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Published: Thursday, 12/1/2011

Counties seek to participate in lease-back plan


COLUMBUS -- Counties urged lawmakers Wednesday to give them the same ability employed by universities and regional transit authorities to more cost-effectively upgrade outdated government buildings.

The County Commissioners Association of Ohio has embraced a concept pushed by Lucas County that would allow it to sell its buildings to a private developer, then lease the space while the developer renovates and modernizes the building to county-set standards. The county then would have the option of buying back the improved building at the end of the lease, which could last no longer than 40 years.

"At a time when county financial resources are limited, the sale and lease-back option would not require any county to upfront the cost of renovations, but rather would permit the purchaser of the building to pay for such renovations and then recover the cost of the renovations over the life of the lease," said Brad Cole, managing director of research for the association.

The Senate Finance Committee is considering Senate Bill 197, sponsored by Sen. Mark Wagoner (R., Ottawa Hills), to extend the sale and lease-back option to counties. Lucas County is specifically looking at entering into such arrangements for 3210 Monroe St., Toledo, which houses Job and Family Services, and 701-711 Adams St., Toledo, home to children's services, mental health recovery, and child support enforcement, as well as a private company.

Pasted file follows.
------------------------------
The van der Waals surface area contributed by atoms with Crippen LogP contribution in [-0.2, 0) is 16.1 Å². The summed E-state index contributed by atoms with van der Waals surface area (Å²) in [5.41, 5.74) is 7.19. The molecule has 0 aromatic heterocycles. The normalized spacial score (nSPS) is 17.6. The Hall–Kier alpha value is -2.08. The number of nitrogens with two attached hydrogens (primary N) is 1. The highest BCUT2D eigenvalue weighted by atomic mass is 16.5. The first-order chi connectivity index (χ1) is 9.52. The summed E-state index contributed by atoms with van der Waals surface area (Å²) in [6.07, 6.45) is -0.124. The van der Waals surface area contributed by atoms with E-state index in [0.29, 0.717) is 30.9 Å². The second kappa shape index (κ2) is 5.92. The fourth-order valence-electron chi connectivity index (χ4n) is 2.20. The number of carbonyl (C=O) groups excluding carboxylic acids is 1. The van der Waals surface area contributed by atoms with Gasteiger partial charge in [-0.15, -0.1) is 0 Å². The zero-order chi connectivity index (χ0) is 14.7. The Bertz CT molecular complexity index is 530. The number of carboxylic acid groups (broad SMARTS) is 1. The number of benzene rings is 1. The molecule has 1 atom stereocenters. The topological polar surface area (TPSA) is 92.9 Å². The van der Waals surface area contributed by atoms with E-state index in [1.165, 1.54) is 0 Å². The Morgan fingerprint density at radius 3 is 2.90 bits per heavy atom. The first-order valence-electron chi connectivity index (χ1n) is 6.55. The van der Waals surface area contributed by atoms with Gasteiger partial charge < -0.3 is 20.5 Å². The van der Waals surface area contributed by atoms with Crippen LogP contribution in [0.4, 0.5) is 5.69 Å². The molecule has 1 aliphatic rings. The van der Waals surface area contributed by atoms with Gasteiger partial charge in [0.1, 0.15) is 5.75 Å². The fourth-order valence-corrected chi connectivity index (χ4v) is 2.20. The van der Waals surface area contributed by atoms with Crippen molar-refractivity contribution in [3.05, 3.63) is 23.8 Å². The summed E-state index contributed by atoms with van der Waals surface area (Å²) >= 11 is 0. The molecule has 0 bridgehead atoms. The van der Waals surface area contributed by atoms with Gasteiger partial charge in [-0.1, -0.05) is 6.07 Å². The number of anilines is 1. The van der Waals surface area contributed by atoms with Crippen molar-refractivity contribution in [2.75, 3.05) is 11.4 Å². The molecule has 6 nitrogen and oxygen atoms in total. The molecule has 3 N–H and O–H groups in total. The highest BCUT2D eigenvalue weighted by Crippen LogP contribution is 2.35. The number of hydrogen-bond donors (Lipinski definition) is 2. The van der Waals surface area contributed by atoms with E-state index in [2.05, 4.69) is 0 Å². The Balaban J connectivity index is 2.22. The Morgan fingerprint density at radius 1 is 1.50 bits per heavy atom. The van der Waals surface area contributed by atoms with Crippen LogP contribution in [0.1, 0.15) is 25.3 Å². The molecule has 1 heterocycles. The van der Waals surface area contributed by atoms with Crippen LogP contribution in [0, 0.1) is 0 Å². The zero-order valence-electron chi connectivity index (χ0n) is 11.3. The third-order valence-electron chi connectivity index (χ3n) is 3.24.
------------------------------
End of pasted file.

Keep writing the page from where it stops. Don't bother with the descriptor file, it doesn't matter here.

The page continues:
A 2008 engineering study of the Job and Family Services building estimated that it would cost between $6 million and $10 million to renovate the structure.

Sen. Eric Kearney (D., Cincinnati), a committee member, said he has a problem with such agreements. "It seems to me that these large, huge real estate firms can come in, bid on these buildings, offer these great deals, and preclude smaller and medium-sized, Ohio-based companied from getting a piece of this action," he said.

Mr. Cole said counties would rather deal with local businesses. "Generally speaking, that is not allowed under Ohio law," he said. "But the commissioners are very sensitive to that issue."

A fiscal analysis of the bill conducted by the Ohio Legislative Service Commission was unclear as to whether a sale and lease-back arrangement transferring a county-owned building to a private owner would put the building back on the property tax rolls. It noted that there have been cases where it was determined that a privately owned building is taxable even if government is the building's tenant.

The Senate had added language giving counties sale and lease-back authority to the $55.8 billion, two-year budget, but it was removed at the last moment by a joint House-Senate conference committee before the budget took effect on July 1.

Mr. Wagoner said the contents of Senate Bill 197 may be amended into another bill that is further along in the legislative process.

At one point, he had held out the historic Seneca County Courthouse in Tiffin as a potential beneficiary of such an arrangement. But county commissioners there have entered into a contract with B&B Wrecking and Excavating of Cleveland to raze the 1884 courthouse.

Contact Jim Provance at: jprovance@theblade.com or 614-221-0496.

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